She concluded, “People are drivers. Shoppers are drivers.”

Bender of the Heurich House rebutted Nichols' statements. “We get 20,000 visitors to our property, and most come by Metro, bike, or walking,” she said. “We support bike lanes in our neighborhood and support them going past the museum.”

The Heurich House, on 20th Street near New Hampshire Avenue, is a grand historic home built in 1894 and maintained with original interiors. It was owned by Christian Heurich, who ran DC's longest-operating brewing company until 1956 (it was torn down in 1962 to build the Kennedy Center).

A member of the ANC gave me scanned copies of printed emails which were submitted as testimony exhibits to the ANC. These emails show discussions among several residents and Nichols, the Phillips CFO, for months leading up to the meeting. The emails include a discussion of a meeting Nichols had with Megan Kanagy, the project manager for DDOT, in December, making it unclear why Nichols would say they hadn't been contacted (unless there's some distinction between having a meeting and being “formally contacted.”)

It also wasn't clear why the residential parking, which based on resident testimony seems to be always full, is vital to museum art deliveries; the museum has a loading zone with no parking in front of its facility, and the bike lane would be on the other side if built on 21st. I emailed the Phillips to clarify as well as ask other questions about the museum's position. They replied with the following statement:

It is regrettable that a member of Phillips staff inadvertently mischaracterized the museum’s position regarding bike lanes in the ANC2B Meeting held on Wednesday, January 9. The Phillips Collection remains very supportive of accessibility; and safe and inclusive transportation options for all residents and visitors. We look forward to continued participation in discussions of potential bike lanes, and working with all neighborhood stakeholders to determine the solutions that best serve our neighbors and broader community.

While months of emailing between Nichols and other bike lane opponents make it a stretch to say that her involvement was “inadvertent,” it's clear the Phillips has reconsidered its involvement in bike lane opposition, and that's good. Whatever discussions may or may not have happened inside the organization, it's best for bike advocates to use this as an opportunity to thank the Phillips for being more thoughtful and educating staff on the importance of cycling.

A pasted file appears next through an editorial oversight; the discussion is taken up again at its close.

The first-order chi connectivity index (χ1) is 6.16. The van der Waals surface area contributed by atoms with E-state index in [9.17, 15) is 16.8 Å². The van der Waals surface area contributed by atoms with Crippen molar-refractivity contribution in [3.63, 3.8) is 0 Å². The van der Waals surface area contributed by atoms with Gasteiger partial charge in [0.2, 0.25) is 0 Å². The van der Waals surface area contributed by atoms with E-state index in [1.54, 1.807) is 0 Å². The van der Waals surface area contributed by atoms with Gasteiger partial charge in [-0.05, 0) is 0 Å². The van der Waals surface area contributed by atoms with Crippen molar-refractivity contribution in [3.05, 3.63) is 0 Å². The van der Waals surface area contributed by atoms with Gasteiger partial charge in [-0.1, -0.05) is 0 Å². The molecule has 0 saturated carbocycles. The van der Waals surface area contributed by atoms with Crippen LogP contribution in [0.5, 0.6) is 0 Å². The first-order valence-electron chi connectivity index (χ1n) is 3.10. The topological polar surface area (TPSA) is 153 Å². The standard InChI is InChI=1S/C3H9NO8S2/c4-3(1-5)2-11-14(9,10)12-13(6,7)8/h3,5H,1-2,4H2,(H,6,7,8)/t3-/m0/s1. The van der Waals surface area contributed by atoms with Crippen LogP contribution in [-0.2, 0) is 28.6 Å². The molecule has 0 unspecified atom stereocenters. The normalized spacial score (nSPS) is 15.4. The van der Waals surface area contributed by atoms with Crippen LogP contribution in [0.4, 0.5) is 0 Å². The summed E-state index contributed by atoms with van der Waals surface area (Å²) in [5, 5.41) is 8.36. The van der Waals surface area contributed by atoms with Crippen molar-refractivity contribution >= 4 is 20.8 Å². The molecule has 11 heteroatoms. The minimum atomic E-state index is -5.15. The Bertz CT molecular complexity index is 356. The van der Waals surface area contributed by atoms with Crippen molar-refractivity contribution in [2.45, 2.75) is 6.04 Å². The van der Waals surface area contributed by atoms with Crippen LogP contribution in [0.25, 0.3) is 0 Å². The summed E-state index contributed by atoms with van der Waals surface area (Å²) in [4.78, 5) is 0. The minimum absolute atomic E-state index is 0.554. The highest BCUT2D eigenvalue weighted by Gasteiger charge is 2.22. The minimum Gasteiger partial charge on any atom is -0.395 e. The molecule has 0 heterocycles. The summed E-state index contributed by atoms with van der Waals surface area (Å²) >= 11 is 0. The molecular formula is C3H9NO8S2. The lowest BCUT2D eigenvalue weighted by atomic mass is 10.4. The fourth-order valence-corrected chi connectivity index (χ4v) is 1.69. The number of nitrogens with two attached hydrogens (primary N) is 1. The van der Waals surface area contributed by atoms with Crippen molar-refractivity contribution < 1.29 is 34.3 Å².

Advocate Gillian Burgess suggested taking the staff on a bike ride as an educational opportunity:

Meanwhile, residents should check out the Heurich House Museum, which offers public tours on Thursdays, Fridays, and Saturdays but is closed in January. It also hosts weddings and other events in its conservatory and garden.

What are other options?

Some residents (on both sides of this issue) suggested the ANC talk to DDOT about some different compromises. Attendess at the 2B meeting suggested putting the lane on 21st Street south of New Hampshire, then cutting over on New Hampshire (past the Heurich House) to 20th Street. This still doesn't connect to the R Street bike lanes, but could avoid the most contentious (and most residential) portion of 21st.

Route considered by ANC 2A on Jan 16 by Matt’ Johnson used with permission.

At a much more decorous ANC 2A (Foggy Bottom/West End) meeting on Wednesday, January 16, that ANC recommended having the lane on 21st from the Mall up to G Street, then moving over to 20th for the remainder. Cycling advocates at the meeting variously expressed a feeling that this wasn't ideal, but could be a workable compromise, even though some people will just ride in the street if the bikeway takes unexpected turns.

DDOT has extended the comment period for the project until February 13. Residents can make comments about the project here. What do you think?

David Alpert is Founder and President of Greater Greater Washington and Executive Director of DC Sustainable Transportation (DCST). He worked as a Product Manager for Google for six years and has lived in the Boston, San Francisco, and New York metro areas in addition to Washington, DC. He lives with his wife and two children in Dupont Circle. Unless otherwise noted, opinions in his GGWash posts are his and not the official views of GGWash or DCST.